In-depth reviews

Hyundai i10 review - MPG, CO2 and running costs

With good economy and low overall running costs, the Hyundai i10 makes sense as a frugal city car.

We’ve established that the i10 isn’t going to set any land speed records, but what’s more important is its ability to deliver great efficiency, leading to low running costs. 

The i10 is more expensive to buy than ever before, with the range now starting at over £13,000, and it’s important to remember you’ll also lose a fair chunk of that list price over an average three-year ownership stretch. 

Fortunately, the small-capacity petrol engines that power the i10 return decent fuel economy and relatively low CO2 emissions. The base 1.0-litre unit with 66bhp achieves a claimed 56.5mpg on the combined cycle and emits 114g/km of CO2 in SE trim.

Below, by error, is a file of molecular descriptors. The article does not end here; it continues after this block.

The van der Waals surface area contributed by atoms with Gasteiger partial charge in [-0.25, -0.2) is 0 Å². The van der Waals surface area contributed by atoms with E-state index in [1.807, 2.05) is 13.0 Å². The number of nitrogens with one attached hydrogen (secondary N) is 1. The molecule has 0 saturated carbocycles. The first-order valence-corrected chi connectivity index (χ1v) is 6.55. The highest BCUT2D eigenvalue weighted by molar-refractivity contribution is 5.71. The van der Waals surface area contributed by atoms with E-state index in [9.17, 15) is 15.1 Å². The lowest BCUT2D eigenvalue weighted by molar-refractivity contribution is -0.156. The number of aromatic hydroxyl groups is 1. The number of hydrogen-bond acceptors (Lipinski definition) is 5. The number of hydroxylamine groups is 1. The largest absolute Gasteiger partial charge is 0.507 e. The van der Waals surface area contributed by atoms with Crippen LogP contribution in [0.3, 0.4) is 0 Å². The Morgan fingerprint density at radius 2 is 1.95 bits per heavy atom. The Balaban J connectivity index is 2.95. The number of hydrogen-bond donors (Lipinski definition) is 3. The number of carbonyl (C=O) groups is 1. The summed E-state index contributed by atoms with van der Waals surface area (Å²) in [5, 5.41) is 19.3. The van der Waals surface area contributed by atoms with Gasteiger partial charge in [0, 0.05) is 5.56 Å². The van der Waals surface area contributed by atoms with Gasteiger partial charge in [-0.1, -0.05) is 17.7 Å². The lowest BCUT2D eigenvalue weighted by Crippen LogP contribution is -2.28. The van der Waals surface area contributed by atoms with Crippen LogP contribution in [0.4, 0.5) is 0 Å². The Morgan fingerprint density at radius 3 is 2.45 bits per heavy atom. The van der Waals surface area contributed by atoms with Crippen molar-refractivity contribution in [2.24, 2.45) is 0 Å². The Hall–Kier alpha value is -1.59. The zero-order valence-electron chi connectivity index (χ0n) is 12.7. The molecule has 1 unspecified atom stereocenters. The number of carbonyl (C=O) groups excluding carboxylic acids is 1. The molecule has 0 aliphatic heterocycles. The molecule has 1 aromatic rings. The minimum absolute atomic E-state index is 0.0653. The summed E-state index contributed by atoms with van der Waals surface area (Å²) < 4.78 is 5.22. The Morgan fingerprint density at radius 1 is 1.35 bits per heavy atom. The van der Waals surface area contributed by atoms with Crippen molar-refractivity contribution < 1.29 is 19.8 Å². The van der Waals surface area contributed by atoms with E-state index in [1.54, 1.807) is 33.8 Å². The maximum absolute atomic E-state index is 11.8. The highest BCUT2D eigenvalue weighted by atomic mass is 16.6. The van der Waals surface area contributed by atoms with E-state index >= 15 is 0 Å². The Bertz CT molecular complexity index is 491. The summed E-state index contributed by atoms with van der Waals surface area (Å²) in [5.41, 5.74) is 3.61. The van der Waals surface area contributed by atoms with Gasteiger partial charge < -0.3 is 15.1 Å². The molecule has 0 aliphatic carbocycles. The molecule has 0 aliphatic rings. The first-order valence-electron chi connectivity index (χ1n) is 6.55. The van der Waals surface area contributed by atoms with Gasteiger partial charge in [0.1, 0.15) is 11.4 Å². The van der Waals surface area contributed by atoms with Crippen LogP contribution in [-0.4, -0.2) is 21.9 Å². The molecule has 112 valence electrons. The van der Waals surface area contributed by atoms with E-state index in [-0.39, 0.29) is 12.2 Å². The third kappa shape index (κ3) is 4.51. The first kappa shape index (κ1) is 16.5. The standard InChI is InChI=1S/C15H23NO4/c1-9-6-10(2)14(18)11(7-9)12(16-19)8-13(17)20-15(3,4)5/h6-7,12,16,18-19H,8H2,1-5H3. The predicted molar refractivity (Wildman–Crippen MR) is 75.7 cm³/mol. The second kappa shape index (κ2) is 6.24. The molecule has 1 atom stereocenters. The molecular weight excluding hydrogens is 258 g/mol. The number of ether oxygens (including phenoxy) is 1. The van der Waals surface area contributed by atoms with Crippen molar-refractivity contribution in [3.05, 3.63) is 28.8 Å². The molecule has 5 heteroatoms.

Moving up to the 1.2-litre car with 83bhp sees an average of 52.3mpg, with emissions from 124g/km, while the sportier 100bhp 1.0 T-GDI N Line version maintains the same economy and CO2 emissions of 123g/km.

Insurance groups

The i10 should be pretty cheap to insure, as the entry-level 66bhp 1.0-litre car sits in group 4. Premiums for the top-spec 99bhp 1.0 T-GDI N Line version should also be relatively inexpensive as it’s in group 10.

In comparison, the Kia Picanto range starts from group 5 and tops-out at group 11, while the Toyota Aygo is in groups 8 to 9.

Depreciation

Increased prices and a refresh of the lineup haven’t managed to buoy the i10’s used values. Data suggests that Hyundai’s city car will hold onto an average of just 36% of its original list price over three-years and 36,000-miles. Its Korean counterpart, the Kia Picanto, performs significantly better in this regard, retaining an average of 46% over the same ownership period.

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